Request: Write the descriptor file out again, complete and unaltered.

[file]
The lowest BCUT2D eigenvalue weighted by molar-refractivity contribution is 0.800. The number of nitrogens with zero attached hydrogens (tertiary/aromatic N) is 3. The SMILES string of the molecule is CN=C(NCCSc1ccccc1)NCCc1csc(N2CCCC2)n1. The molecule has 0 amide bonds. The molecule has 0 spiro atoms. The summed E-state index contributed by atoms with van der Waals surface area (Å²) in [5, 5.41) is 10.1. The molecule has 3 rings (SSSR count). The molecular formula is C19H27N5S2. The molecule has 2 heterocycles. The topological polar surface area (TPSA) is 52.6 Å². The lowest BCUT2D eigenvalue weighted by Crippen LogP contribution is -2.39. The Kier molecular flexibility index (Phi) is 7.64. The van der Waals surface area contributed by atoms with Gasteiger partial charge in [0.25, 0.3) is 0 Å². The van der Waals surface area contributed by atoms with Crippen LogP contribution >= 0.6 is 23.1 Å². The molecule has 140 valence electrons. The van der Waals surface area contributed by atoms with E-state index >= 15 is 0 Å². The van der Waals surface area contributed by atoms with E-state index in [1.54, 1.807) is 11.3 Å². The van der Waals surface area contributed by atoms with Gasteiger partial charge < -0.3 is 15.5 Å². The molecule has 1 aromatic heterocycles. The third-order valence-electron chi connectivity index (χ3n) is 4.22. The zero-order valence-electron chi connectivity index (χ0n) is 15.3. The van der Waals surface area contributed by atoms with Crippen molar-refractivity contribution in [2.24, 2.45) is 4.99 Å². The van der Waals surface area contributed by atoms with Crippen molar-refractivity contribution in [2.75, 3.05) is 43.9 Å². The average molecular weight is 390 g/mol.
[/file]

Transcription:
The lowest BCUT2D eigenvalue weighted by molar-refractivity contribution is 0.800. The number of nitrogens with zero attached hydrogens (tertiary/aromatic N) is 3. The SMILES string of the molecule is CN=C(NCCSc1ccccc1)NCCc1csc(N2CCCC2)n1. The molecule has 0 amide bonds. The molecule has 0 spiro atoms. The summed E-state index contributed by atoms with van der Waals surface area (Å²) in [5, 5.41) is 10.1. The molecule has 3 rings (SSSR count). The molecular formula is C19H27N5S2. The molecule has 2 heterocycles. The topological polar surface area (TPSA) is 52.6 Å². The lowest BCUT2D eigenvalue weighted by Crippen LogP contribution is -2.39. The Kier molecular flexibility index (Phi) is 7.64. The van der Waals surface area contributed by atoms with Gasteiger partial charge in [0.25, 0.3) is 0 Å². The van der Waals surface area contributed by atoms with Crippen LogP contribution >= 0.6 is 23.1 Å². The molecule has 140 valence electrons. The van der Waals surface area contributed by atoms with E-state index >= 15 is 0 Å². The van der Waals surface area contributed by atoms with E-state index in [1.54, 1.807) is 11.3 Å². The van der Waals surface area contributed by atoms with Gasteiger partial charge < -0.3 is 15.5 Å². The molecule has 1 aromatic heterocycles. The third-order valence-electron chi connectivity index (χ3n) is 4.22. The zero-order valence-electron chi connectivity index (χ0n) is 15.3. The van der Waals surface area contributed by atoms with Crippen molar-refractivity contribution in [2.24, 2.45) is 4.99 Å². The van der Waals surface area contributed by atoms with Crippen molar-refractivity contribution in [2.75, 3.05) is 43.9 Å². The average molecular weight is 390 g/mol.